BEIJING, Feb 1 (Reuters) - Chinese spot iron ore prices rose on Wednesday as traders drifted back to the market following the new year break amid signs that demand could start to pick up in the coming weeks.
Industry consultancy Umetal said Pilbara fines with 61.5 percent iron content were being offered at $141-143 per tonne cost and freight on Wednesday, up $2 from Tuesday.
Trading sources said activity was resuming after a slow start, with an Australian miner closing a deal for a shipment of 63 percent iron ore at a price of $146.6 a tonne on Tuesday.
"I don't think traders have been urgently rushing back after the Chinese new year but things are picking up, with deals here and there, and I think there are signs that demand will improve," a trader based in eastern coastal Zhejiang said.
All the major indexes made gains on Tuesday, with the Steel Index's 62 percent gauge .IO62-CNI=SI rising $2.50 per tonne to $142.40 by the end of the day, up 1.79 percent.
"It still seems to be mostly traders bidding, but there is material that is being sold on to a major mill that is restarting blast furnaces that were shut down the week before," said Graeme Train, analyst with Macquarie in Shanghai.
"I guess the view is now that conditions are improving and there is reason to restart capacity. The mills are generally very cautious and I don't think they would have done it unless there is good reason," he said.
In a Tuesday report, the China Iron and Steel Association said high port stocks made an increase in imported ore prices unlikely in the short term. It said prices remained too high relative to actual steel demand in China.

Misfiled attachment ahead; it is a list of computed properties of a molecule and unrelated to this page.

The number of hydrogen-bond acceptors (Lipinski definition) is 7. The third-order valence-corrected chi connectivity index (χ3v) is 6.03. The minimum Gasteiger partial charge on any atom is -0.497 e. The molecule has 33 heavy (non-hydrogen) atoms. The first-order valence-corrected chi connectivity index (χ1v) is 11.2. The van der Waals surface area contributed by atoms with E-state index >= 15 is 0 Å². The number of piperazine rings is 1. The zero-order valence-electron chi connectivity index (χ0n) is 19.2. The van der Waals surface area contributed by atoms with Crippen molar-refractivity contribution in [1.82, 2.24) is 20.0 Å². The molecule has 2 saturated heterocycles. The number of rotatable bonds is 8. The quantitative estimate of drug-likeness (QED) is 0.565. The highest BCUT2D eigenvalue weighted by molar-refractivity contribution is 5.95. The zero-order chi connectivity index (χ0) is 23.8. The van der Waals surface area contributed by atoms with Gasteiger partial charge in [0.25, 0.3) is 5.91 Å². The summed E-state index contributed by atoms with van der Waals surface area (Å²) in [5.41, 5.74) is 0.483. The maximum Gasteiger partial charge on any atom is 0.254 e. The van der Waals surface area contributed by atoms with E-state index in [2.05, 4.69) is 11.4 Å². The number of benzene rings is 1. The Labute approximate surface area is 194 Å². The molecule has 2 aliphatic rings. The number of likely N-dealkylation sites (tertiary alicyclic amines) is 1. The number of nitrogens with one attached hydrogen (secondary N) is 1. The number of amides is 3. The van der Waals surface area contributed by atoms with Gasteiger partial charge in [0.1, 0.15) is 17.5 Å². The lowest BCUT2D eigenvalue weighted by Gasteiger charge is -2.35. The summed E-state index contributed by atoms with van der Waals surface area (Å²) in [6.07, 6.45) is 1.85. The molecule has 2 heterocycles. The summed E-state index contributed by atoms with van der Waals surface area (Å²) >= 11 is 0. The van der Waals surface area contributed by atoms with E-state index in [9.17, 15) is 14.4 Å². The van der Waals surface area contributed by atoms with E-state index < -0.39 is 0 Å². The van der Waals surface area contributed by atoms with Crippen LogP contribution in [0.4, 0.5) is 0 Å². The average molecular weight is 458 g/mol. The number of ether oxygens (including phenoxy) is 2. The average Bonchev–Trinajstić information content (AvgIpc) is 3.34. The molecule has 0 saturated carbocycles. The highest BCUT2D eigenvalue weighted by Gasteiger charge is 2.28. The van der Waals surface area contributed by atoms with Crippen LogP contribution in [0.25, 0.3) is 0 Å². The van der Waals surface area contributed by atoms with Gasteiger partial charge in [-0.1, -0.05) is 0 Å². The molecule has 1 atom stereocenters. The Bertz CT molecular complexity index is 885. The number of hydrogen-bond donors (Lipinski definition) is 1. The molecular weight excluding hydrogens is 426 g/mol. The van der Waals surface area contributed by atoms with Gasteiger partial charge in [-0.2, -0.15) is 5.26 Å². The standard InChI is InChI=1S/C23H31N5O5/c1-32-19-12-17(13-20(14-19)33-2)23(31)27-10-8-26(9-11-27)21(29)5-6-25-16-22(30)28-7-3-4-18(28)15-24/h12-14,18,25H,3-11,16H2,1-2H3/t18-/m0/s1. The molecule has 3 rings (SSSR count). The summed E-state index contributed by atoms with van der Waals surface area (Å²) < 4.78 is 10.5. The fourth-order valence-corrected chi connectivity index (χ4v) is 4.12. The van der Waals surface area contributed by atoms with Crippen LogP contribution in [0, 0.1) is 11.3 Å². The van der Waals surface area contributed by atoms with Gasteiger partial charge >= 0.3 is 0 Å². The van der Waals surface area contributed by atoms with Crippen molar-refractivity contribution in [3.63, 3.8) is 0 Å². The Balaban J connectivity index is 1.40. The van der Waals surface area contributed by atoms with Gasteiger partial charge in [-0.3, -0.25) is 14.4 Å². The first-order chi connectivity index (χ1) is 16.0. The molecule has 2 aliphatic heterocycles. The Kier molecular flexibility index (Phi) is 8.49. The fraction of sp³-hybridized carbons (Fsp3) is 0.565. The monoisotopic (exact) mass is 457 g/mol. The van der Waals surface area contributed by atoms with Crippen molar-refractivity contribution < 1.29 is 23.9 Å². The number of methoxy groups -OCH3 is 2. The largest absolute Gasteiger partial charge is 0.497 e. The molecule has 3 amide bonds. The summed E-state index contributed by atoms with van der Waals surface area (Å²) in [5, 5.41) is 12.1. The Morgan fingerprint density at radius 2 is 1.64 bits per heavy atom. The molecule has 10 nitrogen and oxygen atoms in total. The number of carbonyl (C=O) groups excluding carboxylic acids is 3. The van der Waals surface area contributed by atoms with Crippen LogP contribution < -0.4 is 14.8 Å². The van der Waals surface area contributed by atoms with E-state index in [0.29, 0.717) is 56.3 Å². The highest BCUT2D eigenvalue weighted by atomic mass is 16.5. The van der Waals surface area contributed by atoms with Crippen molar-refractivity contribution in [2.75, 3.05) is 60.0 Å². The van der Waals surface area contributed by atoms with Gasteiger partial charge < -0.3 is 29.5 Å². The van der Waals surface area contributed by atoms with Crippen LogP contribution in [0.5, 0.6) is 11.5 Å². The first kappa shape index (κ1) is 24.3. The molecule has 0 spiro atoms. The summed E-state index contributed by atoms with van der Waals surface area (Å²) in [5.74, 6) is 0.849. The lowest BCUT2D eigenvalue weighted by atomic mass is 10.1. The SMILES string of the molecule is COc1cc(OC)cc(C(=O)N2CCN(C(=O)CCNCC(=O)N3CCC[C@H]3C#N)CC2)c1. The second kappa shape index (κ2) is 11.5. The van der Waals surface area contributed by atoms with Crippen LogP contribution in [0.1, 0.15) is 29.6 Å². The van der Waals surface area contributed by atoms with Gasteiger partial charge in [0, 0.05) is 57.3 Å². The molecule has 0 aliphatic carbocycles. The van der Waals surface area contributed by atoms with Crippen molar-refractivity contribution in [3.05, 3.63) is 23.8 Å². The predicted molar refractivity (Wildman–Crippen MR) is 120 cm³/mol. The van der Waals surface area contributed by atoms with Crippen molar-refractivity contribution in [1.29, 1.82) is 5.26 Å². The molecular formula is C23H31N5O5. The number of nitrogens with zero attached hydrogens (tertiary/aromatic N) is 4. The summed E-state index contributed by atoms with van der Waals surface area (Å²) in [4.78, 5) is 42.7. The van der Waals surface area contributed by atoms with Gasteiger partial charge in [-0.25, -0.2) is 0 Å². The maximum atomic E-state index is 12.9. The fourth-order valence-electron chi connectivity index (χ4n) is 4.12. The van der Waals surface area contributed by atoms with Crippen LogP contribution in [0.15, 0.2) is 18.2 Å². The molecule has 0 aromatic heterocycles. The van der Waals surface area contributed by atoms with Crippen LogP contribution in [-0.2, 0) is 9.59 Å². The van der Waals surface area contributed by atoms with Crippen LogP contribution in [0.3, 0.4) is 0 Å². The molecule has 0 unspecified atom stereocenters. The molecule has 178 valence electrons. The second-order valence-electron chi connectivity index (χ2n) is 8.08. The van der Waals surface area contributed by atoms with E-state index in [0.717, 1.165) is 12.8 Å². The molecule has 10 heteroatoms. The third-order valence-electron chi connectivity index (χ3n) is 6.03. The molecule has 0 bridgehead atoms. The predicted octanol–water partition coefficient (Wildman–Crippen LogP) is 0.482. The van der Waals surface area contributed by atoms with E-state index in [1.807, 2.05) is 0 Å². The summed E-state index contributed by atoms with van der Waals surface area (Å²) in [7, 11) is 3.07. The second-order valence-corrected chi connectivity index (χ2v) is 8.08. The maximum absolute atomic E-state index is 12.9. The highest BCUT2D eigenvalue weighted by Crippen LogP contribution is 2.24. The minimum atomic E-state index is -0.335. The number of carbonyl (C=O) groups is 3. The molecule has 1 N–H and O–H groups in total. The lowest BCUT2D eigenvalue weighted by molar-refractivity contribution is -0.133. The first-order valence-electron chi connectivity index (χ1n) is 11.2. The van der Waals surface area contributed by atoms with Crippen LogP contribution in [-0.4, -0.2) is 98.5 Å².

Furthermore, there was little sign the government was about to relax its tight monetary regime and steel mills and trading firms were also under pressure to pay back loans.
But Train said there was enough impetus on the market to improve even without positive policy signals, though the "upside" would not be spectacular.
"The market has come round to the idea that (a policy relaxation) is not going to happen -- monetary supply has improved quite a lot, growing 20 percent year on year in January, so liquidity has sorted itself out."
"That means real demand can come back to the market – you just don't get the big apparent consumption surge that would come from a very strong policy signal."
VALE MEGASHIP SNUB
The Ministry of Transport said on Tuesday that it would not allow ships exceeding approved capacities to dock in its ports, a move that will prevent Brazil's Vale from sending its giant vessels to China, its biggest market.
Analysts suggested the move was primarily motivated by a desire to protect China's struggling shipping sector, particularly listed firms like Cosco.
"They are clearly trying to help companies survive their losses and protect their shares from being subject to 'special treatment' on the stock exchange," said a shipping futures broker based in Hong Kong.
"There is a lot of politics being played out and it is possible that China is trying to get more pricing power over Vale's ore by refusing them entry, but the main reason is to help the shipping companies," he said.
Some traders have said that Vale sometimes struggled to persuade Chinese buyers that Brazilian ore was a better option than that from Australia, but its plans to boost market share in the world's biggest iron ore market were not expected to suffer unduly as a result of Tuesday's decision, said Train.
While the decision to ban its ships from Chinese ports might add a little to Vale's costs, Vale is still in a position to pursue its overall strategy for the Asian market.
"For Vale, it has never been so much about the cost per tonne as being about maximizing production capabilities. They need to get ore as quickly as possible from the western hemisphere to the eastern hemisphere, and they can still do that so this is not that big a deal for them."